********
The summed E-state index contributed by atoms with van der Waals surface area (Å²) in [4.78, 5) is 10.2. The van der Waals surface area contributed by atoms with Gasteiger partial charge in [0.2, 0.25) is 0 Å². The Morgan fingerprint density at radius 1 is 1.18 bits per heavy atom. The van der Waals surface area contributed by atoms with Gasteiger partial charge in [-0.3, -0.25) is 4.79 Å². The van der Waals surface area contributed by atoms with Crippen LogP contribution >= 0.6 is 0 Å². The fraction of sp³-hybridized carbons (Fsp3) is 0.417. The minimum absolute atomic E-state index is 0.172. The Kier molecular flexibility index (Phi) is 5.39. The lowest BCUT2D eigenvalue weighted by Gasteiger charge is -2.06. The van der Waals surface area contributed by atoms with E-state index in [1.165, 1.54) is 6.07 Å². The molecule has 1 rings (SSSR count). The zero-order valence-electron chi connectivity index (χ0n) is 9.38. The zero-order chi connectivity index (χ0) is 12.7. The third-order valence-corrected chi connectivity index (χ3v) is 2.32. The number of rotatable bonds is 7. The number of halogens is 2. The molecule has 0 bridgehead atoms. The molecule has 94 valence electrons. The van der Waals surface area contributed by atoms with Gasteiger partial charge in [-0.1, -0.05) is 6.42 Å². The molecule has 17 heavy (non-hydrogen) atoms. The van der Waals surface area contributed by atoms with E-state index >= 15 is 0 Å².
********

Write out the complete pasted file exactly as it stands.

The summed E-state index contributed by atoms with van der Waals surface area (Å²) in [4.78, 5) is 10.2. The van der Waals surface area contributed by atoms with Gasteiger partial charge in [0.2, 0.25) is 0 Å². The Morgan fingerprint density at radius 1 is 1.18 bits per heavy atom. The van der Waals surface area contributed by atoms with Gasteiger partial charge in [-0.3, -0.25) is 4.79 Å². The van der Waals surface area contributed by atoms with Crippen LogP contribution >= 0.6 is 0 Å². The fraction of sp³-hybridized carbons (Fsp3) is 0.417. The minimum absolute atomic E-state index is 0.172. The Kier molecular flexibility index (Phi) is 5.39. The lowest BCUT2D eigenvalue weighted by Gasteiger charge is -2.06. The van der Waals surface area contributed by atoms with E-state index in [1.165, 1.54) is 6.07 Å². The molecule has 1 rings (SSSR count). The zero-order valence-electron chi connectivity index (χ0n) is 9.38. The zero-order chi connectivity index (χ0) is 12.7. The third-order valence-corrected chi connectivity index (χ3v) is 2.32. The number of rotatable bonds is 7. The number of halogens is 2. The molecule has 0 bridgehead atoms. The molecule has 94 valence electrons. The van der Waals surface area contributed by atoms with Gasteiger partial charge in [-0.1, -0.05) is 6.42 Å². The molecule has 17 heavy (non-hydrogen) atoms. The van der Waals surface area contributed by atoms with E-state index >= 15 is 0 Å².